Lynne Jones: To ask the Secretary of State for Trade and Industry if his Department will increase the three year budget for domestic renewable energy installations under phase 1 of the Low-Carbon Buildings Programme; and if he will make a statement. 
Malcolm Wicks: On 25 October 2006, we announced that £6.2 million of the total £28.5 million funding for phase 1 of the Low-Carbon Buildings Programme would be re-allocated to the household stream giving a total pot of £12.7 million. There are no plans to increase funding.
Lynne Jones: To ask the Secretary of State for Trade and Industry what steps his Department is taking to ensure that the domestic stream of the Low-Carbon Buildings Programme continues to meet householder demand until 2009. 
Malcolm Wicks: We announced on 25 October 2006 that we would be re-allocating £6.2 million of the total £28.5 million funding of the Low-Carbon Buildings Programme phase 1 to the household stream. This will give a total pot of £12.7 million, which on projected demand levels should allow householder funding to continue until June 2008. This is being achieved by transferring the bulk of public sector projects to the Low-Carbon Buildings Programme phase 2, where £50 million is being made available to support projects in the public and not for profit sectors. In addition, we are reviewing grant levels in consultation with key stakeholders and have introduced monthly allocations.
The primary purpose of my right hon. Friend the Secretary of States visit to India was to represent the UK at annual ministerial meeting of
the UK/India Joint Economic Trade Committee (JETCO) in January 2007. This obligation was in place when my right hon. Friend the Secretary of State took over the Trade and Industry brief on 5 May 2006.
It was confirmed that these visits would coincide for one day only of my right hon. Friend the Chancellor of the Exchequer and my right hon. the Friend Secretary of States respective 3-day programmes on 11 December 2006.
Geraldine Smith: To ask the Secretary of State for Trade and Industry pursuant to the answer of 23 January 2007, Official Report, column 1616-17W, on north west regional development, for what purpose the pre-development funding for Morecambe Vision Board for 2007-08 has been allocated.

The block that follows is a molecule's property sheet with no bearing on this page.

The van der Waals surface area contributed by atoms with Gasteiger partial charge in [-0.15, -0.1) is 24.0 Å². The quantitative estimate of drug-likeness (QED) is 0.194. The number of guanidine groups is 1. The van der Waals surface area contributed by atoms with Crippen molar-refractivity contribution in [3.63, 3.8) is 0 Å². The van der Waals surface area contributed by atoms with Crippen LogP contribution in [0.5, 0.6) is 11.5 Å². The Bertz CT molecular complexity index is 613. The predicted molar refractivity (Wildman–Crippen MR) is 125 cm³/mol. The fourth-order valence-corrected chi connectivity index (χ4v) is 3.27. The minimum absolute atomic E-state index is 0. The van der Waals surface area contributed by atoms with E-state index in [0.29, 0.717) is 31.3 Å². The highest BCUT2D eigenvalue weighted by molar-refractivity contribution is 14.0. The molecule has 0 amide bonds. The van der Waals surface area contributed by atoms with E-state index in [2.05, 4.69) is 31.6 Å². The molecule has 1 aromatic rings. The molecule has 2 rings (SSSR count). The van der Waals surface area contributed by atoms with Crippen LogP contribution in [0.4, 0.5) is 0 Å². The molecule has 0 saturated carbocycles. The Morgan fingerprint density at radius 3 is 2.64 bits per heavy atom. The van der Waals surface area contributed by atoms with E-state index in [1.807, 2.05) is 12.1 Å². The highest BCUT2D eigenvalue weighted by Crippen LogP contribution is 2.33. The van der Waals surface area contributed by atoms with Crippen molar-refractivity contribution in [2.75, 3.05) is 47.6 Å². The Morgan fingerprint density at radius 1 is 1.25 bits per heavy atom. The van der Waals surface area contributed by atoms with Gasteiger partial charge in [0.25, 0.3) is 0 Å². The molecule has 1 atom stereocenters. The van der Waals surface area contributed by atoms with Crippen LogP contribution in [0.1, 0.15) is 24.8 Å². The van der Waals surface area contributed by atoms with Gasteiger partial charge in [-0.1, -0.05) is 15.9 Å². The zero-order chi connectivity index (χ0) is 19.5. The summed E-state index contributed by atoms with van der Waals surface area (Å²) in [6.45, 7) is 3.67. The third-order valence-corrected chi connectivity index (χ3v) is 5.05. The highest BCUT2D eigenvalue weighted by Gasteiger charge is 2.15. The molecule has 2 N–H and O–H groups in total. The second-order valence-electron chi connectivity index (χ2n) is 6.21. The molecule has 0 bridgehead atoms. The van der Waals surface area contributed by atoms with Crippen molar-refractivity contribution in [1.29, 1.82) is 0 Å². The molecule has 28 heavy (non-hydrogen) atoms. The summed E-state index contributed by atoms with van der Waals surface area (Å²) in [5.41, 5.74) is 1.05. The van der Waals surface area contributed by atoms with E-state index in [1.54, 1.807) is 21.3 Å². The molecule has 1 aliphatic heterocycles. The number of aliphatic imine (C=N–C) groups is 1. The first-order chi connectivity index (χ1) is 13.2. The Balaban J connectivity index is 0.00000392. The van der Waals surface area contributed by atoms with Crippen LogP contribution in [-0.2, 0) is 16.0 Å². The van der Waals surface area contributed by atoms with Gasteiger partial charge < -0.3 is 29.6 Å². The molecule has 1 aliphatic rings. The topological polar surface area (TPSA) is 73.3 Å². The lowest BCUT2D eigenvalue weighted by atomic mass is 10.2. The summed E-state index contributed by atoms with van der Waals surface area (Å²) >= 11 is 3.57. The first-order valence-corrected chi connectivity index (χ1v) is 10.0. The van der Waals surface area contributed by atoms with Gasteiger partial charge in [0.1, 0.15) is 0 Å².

Margaret Hodge: NWDA is considering the request for £95,000 of pre-development funding. £50,000 of this sum is to provide continued capacity support for the Vision Board and £45,000 is a contribution towards a study into an integrated transport solution for the district to be carried out by Lancashire county council. NWDA will be reviewing the role and purpose of regional Vision Boards during 2007.
Malcolm Wicks [holding answer 15 January 2007]: The Nuclear Decommissioning Authority (NDA) will compete the management and operation of its sites in line with the competition schedule set out in its approved strategy. The introduction of competition is necessary to stimulate improved performance and to bring in new ideas and experience to the clean-up of the historic civil nuclear legacy. The NDAs competition schedule takes into account the Government's decision to enable the sale through a competitive process of the British Nuclear Group and Magnox Electric Ltd. The NDA competition schedule is as follows:
|Start competition process||Sites competed|
Energy review consultation (January to April 2006)
Nuclear policy framework consultation (July to October 2006).